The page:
Do I have to want to fly to be an Aerospace Engineering student?
Certainly not. This major will provide you with an understanding of the principles that govern all aerospace systems, not just airplanes. Such systems exist broadly throughout the Navy and Marine Corps, especially in weaponry-- just think of the Tomahawk Cruise Missile or any of the other smart weapons in use today.
I've been told that Aerospace Engineering is a narrow field that will limit my future options. Is this true?
No. Aerospace Engineering combines a long list of disciplines. Take a look at the course descriptions for either of the tracks here: Aeronautics or Astronautics. These course combine the disciplines of aerodynamics, astrodynamics, propulsion (both jets and rockets), stability and control, performance, computer programming, system integration...; in short, you will be well versed in a variety of topics because it takes an understanding of many principles to design a complete vehicle for either space or air travel. Specialization or "narrow" study is not possible, the Aerospace Engineer must be broadly educated.
What are my job opportunities out of the Navy?
The aerospace industry is booming. In fact, it is one of the only industries in America that has both a positive contribution to the national economy and a sizeable research and development budget. That means that you can be sure that your degree will go to use at one of the many industry companies. The job descriptions available to Aerospace Engineers include research, design & development, management, field service, marketing & sales, software development, or of course teaching the next generation of "Aeros."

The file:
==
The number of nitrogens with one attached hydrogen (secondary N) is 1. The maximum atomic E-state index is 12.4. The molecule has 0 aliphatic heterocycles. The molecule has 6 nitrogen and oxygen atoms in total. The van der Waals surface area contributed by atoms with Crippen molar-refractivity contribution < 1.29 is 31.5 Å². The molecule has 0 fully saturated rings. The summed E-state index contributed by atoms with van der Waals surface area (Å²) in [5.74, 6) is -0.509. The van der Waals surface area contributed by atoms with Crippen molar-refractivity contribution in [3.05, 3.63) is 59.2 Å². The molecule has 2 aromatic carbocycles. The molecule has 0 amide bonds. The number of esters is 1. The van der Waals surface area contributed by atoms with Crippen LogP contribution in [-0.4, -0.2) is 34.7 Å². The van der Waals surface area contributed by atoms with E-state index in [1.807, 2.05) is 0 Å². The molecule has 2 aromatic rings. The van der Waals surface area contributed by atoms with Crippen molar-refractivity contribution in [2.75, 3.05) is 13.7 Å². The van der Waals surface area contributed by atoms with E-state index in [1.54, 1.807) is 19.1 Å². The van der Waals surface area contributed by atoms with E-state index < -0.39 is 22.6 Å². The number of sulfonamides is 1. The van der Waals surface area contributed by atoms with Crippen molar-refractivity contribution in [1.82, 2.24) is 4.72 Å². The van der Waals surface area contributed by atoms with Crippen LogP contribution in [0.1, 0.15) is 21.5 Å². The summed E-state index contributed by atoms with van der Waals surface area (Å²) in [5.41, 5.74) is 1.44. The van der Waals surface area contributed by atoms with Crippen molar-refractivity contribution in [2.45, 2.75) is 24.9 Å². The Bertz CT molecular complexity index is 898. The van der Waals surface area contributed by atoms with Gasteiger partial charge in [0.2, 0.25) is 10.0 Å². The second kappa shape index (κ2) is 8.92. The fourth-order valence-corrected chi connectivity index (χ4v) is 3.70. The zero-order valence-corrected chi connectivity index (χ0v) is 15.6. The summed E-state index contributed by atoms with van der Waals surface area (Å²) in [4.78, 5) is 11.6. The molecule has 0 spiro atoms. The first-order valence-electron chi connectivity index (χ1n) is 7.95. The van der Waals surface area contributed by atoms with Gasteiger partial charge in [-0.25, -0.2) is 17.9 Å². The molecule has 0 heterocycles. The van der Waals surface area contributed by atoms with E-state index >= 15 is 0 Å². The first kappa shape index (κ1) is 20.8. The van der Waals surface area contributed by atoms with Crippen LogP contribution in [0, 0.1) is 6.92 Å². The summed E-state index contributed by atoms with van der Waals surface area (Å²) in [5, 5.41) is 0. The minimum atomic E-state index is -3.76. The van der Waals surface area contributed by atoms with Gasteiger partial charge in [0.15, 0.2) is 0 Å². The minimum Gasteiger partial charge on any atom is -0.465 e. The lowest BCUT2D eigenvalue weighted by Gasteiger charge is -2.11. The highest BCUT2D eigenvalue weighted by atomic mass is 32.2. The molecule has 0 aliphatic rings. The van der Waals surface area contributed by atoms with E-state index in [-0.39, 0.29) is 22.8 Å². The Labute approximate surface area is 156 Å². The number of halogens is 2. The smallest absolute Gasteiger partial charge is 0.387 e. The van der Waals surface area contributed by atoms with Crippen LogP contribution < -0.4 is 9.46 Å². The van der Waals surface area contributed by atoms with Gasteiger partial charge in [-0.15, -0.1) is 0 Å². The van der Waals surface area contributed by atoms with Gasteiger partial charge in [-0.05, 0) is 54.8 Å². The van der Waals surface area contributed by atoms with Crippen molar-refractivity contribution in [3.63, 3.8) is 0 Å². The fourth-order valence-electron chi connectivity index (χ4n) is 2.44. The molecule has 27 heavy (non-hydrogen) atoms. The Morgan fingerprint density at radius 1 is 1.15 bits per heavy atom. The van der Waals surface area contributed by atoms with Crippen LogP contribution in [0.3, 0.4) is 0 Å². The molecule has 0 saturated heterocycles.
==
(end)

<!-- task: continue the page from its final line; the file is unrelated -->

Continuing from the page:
Can I be a varsity athlete and an Aerospace Engineering student?
Yes. Much like plebe year, your next three years at USNA are all about balance. You have learned to make priorities and properly manage your time already. Those same principles have helped countless previous midshipmen graduate from the department with both impressive class standings and varsity letters.
Will I have a life if I select Aerospace Engineering?
Yes, of course--but this is a ridiculous question. This major is not "easy." It will expand your mind and you will have to work, but with proper time management you will certainly not have to give up all of your free time.; Just like the Varsity Athletes, even the Intramural Warriors will simply need to continue those same time management skills they developed as plebes. Think about what experiences you hoped to gain from the Academy when you applied; the Aerospace Engineering major offers many impressive opportunities that most find worth the hard work. Look at the research or internship pages, or the Small Satellite Program or D-B-F pages for an overview of those opportunities.
When do I have to decide between "aero" and "astro"?
This decision will happen at the end of youngster year. If you're not sure which track is right for you, check out the the Small Satellite Program or D-B-F pages. These pages give you perspective on the final design products each track completes 1/C year and might help spark your interest in one of the directions.
Do aircraft, rockets, satellites, missiles, or spacecraft interest you? If so, take a further look at what our students study, build and fly...